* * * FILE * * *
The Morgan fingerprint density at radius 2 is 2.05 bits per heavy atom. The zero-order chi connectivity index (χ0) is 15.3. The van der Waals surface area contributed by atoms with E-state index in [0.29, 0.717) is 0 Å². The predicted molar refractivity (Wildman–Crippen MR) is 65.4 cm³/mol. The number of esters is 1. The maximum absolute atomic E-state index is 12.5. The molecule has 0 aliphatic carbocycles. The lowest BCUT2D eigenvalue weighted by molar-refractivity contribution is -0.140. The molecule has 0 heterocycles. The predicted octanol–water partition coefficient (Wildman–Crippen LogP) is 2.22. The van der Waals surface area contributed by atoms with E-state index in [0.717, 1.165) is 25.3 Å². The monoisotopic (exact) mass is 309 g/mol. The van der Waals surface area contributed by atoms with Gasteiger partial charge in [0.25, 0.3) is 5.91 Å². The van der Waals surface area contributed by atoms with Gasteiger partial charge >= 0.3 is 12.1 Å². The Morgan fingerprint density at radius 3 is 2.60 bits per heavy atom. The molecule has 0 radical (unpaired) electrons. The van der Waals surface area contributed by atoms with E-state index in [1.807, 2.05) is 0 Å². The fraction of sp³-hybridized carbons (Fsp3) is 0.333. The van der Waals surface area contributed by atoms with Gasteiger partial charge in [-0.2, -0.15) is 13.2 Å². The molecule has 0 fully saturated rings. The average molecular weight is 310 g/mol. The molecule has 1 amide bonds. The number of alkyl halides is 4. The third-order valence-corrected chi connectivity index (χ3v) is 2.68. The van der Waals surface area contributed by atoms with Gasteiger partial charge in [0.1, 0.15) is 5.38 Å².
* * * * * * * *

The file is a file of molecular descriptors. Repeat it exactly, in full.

The Morgan fingerprint density at radius 2 is 2.05 bits per heavy atom. The zero-order chi connectivity index (χ0) is 15.3. The van der Waals surface area contributed by atoms with E-state index in [0.29, 0.717) is 0 Å². The predicted molar refractivity (Wildman–Crippen MR) is 65.4 cm³/mol. The number of esters is 1. The maximum absolute atomic E-state index is 12.5. The molecule has 0 aliphatic carbocycles. The lowest BCUT2D eigenvalue weighted by molar-refractivity contribution is -0.140. The molecule has 0 heterocycles. The predicted octanol–water partition coefficient (Wildman–Crippen LogP) is 2.22. The van der Waals surface area contributed by atoms with E-state index in [0.717, 1.165) is 25.3 Å². The monoisotopic (exact) mass is 309 g/mol. The van der Waals surface area contributed by atoms with Gasteiger partial charge in [0.25, 0.3) is 5.91 Å². The van der Waals surface area contributed by atoms with Gasteiger partial charge >= 0.3 is 12.1 Å². The Morgan fingerprint density at radius 3 is 2.60 bits per heavy atom. The molecule has 0 radical (unpaired) electrons. The van der Waals surface area contributed by atoms with E-state index in [1.807, 2.05) is 0 Å². The fraction of sp³-hybridized carbons (Fsp3) is 0.333. The van der Waals surface area contributed by atoms with Gasteiger partial charge in [-0.2, -0.15) is 13.2 Å². The molecule has 0 fully saturated rings. The average molecular weight is 310 g/mol. The molecule has 1 amide bonds. The number of alkyl halides is 4. The third-order valence-corrected chi connectivity index (χ3v) is 2.68. The van der Waals surface area contributed by atoms with Gasteiger partial charge in [0.1, 0.15) is 5.38 Å².